Harper Hart seemed strange from the moment she enrolled at a high school in Sydney's inner west in late 2016.
Though she said she was 13, most teachers at the Good Shepherd School thought Harper looked at least a few years older.
When they asked for identification, she said she was under the US Government's Witness Protection Program, and was a victim of sexual assault and human trafficking.
She produced a birth certificate from San Francisco, California, which named Burwood couple Julian and Rebekah Hart as her biological parents.
There was just one problem: the Harts, Harper's guardians, had told the Department of Family and Community Services (FACS) that they first met Harper when she was already a teenager.
Overwhelmed by suspicion, FACS contacted police, and detectives began to methodically unravel Harper's story in early 2017.
She proved elusive, turning her back to CCTV cameras when she saw them and refusing to be in a school photo.
In May 2017, investigators realised why. They were told about Samantha Lyndell Azzopardi, 29, a serial conwoman with a history of posing as a vulnerable teenager around Australia and around the world.
Police took a photo of Azzopardi from the internet and showed it to teachers and case workers, who agreed Hart and Azzopardi were identical.
Forensic technicians tested one of the assignments Hart had handed in, finding it to be covered in the fingerprints of Azzopardi.
The 29-year-old from Campbelltown – who was also a former Mount Annan High School student – was arrested and charged. She pleaded guilty to four charges of dishonestly obtaining financial advantage by deception, for the education, counselling, food, accommodation and electronics she was given while posing as Harper.
At a court in Hornsby in July, she was sentenced to a maximum of one year in jail, to be eligible for parole after six months.
Azzopardi and her bizarre methods are bitterly familiar to police in Ireland and Canada, after police forces in each country wasted hundreds of thousands of dollars investigating her fraudulent claims of being a teenage victim of child trafficking.
In Calgary in 2014, she admitted her lie after 17 days, but her 2013 Dublin ruse was only exposed when police made a public appeal using her photograph and someone recognised her.
Azzopardi gained the confidence to dabble in international deception in Brisbane and Perth, where she first posed as a teenager and attempted to enrol in three high schools.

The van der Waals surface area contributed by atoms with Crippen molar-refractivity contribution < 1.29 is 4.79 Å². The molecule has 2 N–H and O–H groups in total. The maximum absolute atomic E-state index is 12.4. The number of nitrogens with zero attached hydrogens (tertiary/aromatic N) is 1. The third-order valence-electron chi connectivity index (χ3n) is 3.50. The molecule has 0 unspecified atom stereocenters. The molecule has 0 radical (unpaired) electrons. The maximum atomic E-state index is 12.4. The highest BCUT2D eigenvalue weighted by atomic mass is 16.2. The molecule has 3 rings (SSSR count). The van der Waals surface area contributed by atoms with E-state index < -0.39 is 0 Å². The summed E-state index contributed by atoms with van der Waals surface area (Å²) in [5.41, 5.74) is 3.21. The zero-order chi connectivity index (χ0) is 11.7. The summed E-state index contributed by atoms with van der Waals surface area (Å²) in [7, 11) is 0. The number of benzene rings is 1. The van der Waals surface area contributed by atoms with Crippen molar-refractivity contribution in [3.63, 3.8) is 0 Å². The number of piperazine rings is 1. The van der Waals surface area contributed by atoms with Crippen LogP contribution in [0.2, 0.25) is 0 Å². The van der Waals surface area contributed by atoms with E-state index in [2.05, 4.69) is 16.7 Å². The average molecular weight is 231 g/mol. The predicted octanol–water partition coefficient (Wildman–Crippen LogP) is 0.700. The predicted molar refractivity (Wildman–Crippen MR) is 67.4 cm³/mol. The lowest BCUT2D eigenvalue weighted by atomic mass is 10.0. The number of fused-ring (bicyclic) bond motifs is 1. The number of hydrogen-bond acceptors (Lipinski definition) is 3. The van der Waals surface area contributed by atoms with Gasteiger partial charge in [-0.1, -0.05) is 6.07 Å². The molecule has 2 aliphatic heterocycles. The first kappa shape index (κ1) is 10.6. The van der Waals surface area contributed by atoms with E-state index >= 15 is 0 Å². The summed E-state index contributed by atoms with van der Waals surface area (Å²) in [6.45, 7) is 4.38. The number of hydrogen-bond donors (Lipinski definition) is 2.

On September 1, 2010, she was knocked back from Mount St Michael's College in Brisbane's Ashgrove because the school was not accepting applications so late in the year. Seven days later, she tried to enrol at Brisbane State High School, but the deputy principal checked on her reference letter and found it to be fraudulent.
In 2011, as 16-year-old Emily Azzopardi, she befriended a young girl at TAFE and over several months convinced the girl's parents to begin proceedings to adopt her. She was enrolled in Year 11 at Girrawheen Senior High School in February 2012, and attended the school until March when she was taken away by the Major Fraud Squad.
In the NSW District Court on Monday, Azzopardi appealed the 12-month sentence for her latest crime on the grounds it was too severe.
Judge Paul Conlon dismissed the appeal, labelling Azzopardi "a really cunning, calculating fraudster" .
Court documents reveal some of the tactics she used to delay detection, including using a list of more than 70 known aliases and - police suspect - drawing freckles on her face to appear younger.
Wearing a grey dress and a black blazer, her dyed blonde hair knotted intricately on the top of her head, Azzopardi stared at her lap during the proceedings.
"It is disturbing in the extreme that, at 29 years of age, she still attempts to pass herself off as an adolescent," Judge Conlon said.
Azzopardi's solicitor, Phillip Ryan, said his client had "undoubtedly difficult and deep-seated issues" but the motivation for her behaviour is "difficult to see".
A court-appointed psychiatrist said in a report that Azzopardi has a "remarkably unstable sense of identity", with a tendency to disassociate, giving a tentative diagnosis of Borderline Personality Disorder.